Pressing and holding the MAIN button for 3 seconds puts the remote into programming mode, where five options are available: Basic Setup, Advanced Setup, Favorite Channels, User Settings and Display Tips. Initial programming begins in Basic Setup where devices are added to the system. The remote has a built-in library of codes that will control "hundreds of thousands of model numbers" according to URC. You select your device type (TV, DVD, Cable, etc), choose an icon from 29 colorful graphics (or use a blank), type in a label, select component brand, then scroll through a list of codes until the piece turns off. It is all very straightforward, and takes only a few minutes. I would greatly prefer the ability to browse components by model number. My TV is a few years old, and while several of the Samsung codes would power the set on and off, it took a while to find the correct code set that had my TV's input commands. If you don't feel like hunting for your remote's code - or can't find it in the database - the remote also offers the ability to learn codes head-to-head.

While slower, learning this way does give you the ability to place every button exactly where you'd like - overcoming one of the remote's biggest programming limitations - once positioned, buttons cannot just be moved or swapped. If a command is linked to one button and you want it in another, you must delete and re-add it. This can add to a decent amount of extra work during the initial setup as buttons are deleted, relabeled, and relearned.

Advanced Setup gives you access to options like renaming buttons, hiding pages or buttons, setting up Radio Frequency control if using one of Universal Remote's optional RF extenders, setting up "punch-through" commands (where your receiver's volume commands work on every page, for instance) and adding or editing macros.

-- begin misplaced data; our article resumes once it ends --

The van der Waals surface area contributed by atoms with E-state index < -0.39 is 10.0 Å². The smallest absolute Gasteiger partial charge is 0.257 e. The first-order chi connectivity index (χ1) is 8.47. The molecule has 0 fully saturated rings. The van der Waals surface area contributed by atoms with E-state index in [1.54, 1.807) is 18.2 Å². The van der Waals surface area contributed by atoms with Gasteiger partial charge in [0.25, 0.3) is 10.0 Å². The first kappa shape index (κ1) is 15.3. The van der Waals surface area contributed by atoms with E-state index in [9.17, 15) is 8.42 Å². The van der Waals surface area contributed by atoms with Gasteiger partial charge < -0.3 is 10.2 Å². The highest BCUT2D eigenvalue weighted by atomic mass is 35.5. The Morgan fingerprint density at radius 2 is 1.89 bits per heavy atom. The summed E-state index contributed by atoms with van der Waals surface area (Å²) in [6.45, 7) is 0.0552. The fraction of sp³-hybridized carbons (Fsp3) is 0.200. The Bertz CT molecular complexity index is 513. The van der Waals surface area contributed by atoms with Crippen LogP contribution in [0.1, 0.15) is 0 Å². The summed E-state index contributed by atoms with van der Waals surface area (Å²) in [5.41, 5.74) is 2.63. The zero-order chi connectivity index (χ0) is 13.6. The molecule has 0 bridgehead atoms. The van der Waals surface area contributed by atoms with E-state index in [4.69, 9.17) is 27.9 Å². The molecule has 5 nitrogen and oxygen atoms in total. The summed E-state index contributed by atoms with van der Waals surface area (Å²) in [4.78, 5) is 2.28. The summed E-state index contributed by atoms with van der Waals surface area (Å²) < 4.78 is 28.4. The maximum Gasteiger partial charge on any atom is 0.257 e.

Universal Remote's new MacroEdit feature is where this remote really stands out among standalone programming models. MacroEdit allows the programmer to quickly set up and fine-tune macros. Each step - up to 255 of them per macro - is displayed on the remote's screen, and steps can be easily added, deleted or re-ordered, all without deleting any previous work. Since programming always involves several cycles of downloading, testing, and refining, not having to break out a computer for every little change and tweak was so nice. If I found a macro that needed a slightly longer delay or some other tweak, I just fixed it on the fly while lying on the couch. Sweet!

The programming wizard for setting up favorite channels is also really quick. Start by picking a logo - all the biggies are included, or just add a text label to a blank key - then pick the source that is controlled (cable box, satellite receiver, etc.) and type in the channel number. Up to 48 favorites (eight pages, with six Favs per page) can be programmed. Normally I never bother to add favorites because it's mildly inconvenient, but with this remote it was so fast and easy - again didn't require breaking out a computer to do - that I added a whole page of my HD channels.